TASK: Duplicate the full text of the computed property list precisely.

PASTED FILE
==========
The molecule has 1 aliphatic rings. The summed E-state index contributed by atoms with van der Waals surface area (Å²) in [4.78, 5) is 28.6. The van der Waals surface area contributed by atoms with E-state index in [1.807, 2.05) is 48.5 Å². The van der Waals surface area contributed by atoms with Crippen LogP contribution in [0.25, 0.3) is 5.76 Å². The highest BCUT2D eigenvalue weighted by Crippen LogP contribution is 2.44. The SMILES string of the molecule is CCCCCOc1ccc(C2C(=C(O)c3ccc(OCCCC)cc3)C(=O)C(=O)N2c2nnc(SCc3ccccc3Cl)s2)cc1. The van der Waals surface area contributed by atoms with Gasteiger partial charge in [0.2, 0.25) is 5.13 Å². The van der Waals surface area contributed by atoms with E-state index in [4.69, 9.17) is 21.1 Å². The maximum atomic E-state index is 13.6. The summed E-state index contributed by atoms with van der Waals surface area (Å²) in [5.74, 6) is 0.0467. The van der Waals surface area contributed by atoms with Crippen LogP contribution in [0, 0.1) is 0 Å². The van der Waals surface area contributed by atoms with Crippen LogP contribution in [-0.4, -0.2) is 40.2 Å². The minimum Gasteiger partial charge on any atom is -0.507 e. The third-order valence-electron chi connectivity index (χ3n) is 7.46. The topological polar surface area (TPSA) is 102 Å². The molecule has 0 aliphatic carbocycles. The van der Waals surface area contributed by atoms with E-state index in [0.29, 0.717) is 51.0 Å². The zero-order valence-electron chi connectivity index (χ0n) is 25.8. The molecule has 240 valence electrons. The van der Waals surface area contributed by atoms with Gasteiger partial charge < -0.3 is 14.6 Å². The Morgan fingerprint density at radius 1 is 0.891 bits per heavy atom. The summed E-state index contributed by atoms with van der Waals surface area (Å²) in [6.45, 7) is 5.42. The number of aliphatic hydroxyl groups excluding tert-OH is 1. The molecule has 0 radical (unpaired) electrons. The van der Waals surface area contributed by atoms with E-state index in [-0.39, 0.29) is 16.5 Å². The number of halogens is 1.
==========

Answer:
The molecule has 1 aliphatic rings. The summed E-state index contributed by atoms with van der Waals surface area (Å²) in [4.78, 5) is 28.6. The van der Waals surface area contributed by atoms with E-state index in [1.807, 2.05) is 48.5 Å². The van der Waals surface area contributed by atoms with Crippen LogP contribution in [0.25, 0.3) is 5.76 Å². The highest BCUT2D eigenvalue weighted by Crippen LogP contribution is 2.44. The SMILES string of the molecule is CCCCCOc1ccc(C2C(=C(O)c3ccc(OCCCC)cc3)C(=O)C(=O)N2c2nnc(SCc3ccccc3Cl)s2)cc1. The van der Waals surface area contributed by atoms with Gasteiger partial charge in [0.2, 0.25) is 5.13 Å². The van der Waals surface area contributed by atoms with E-state index in [4.69, 9.17) is 21.1 Å². The maximum atomic E-state index is 13.6. The summed E-state index contributed by atoms with van der Waals surface area (Å²) in [5.74, 6) is 0.0467. The van der Waals surface area contributed by atoms with Crippen LogP contribution in [0, 0.1) is 0 Å². The van der Waals surface area contributed by atoms with Crippen LogP contribution in [-0.4, -0.2) is 40.2 Å². The minimum Gasteiger partial charge on any atom is -0.507 e. The third-order valence-electron chi connectivity index (χ3n) is 7.46. The topological polar surface area (TPSA) is 102 Å². The molecule has 0 aliphatic carbocycles. The van der Waals surface area contributed by atoms with E-state index in [0.29, 0.717) is 51.0 Å². The zero-order valence-electron chi connectivity index (χ0n) is 25.8. The molecule has 240 valence electrons. The van der Waals surface area contributed by atoms with Gasteiger partial charge < -0.3 is 14.6 Å². The Morgan fingerprint density at radius 1 is 0.891 bits per heavy atom. The summed E-state index contributed by atoms with van der Waals surface area (Å²) in [6.45, 7) is 5.42. The number of aliphatic hydroxyl groups excluding tert-OH is 1. The molecule has 0 radical (unpaired) electrons. The van der Waals surface area contributed by atoms with E-state index in [-0.39, 0.29) is 16.5 Å². The number of halogens is 1.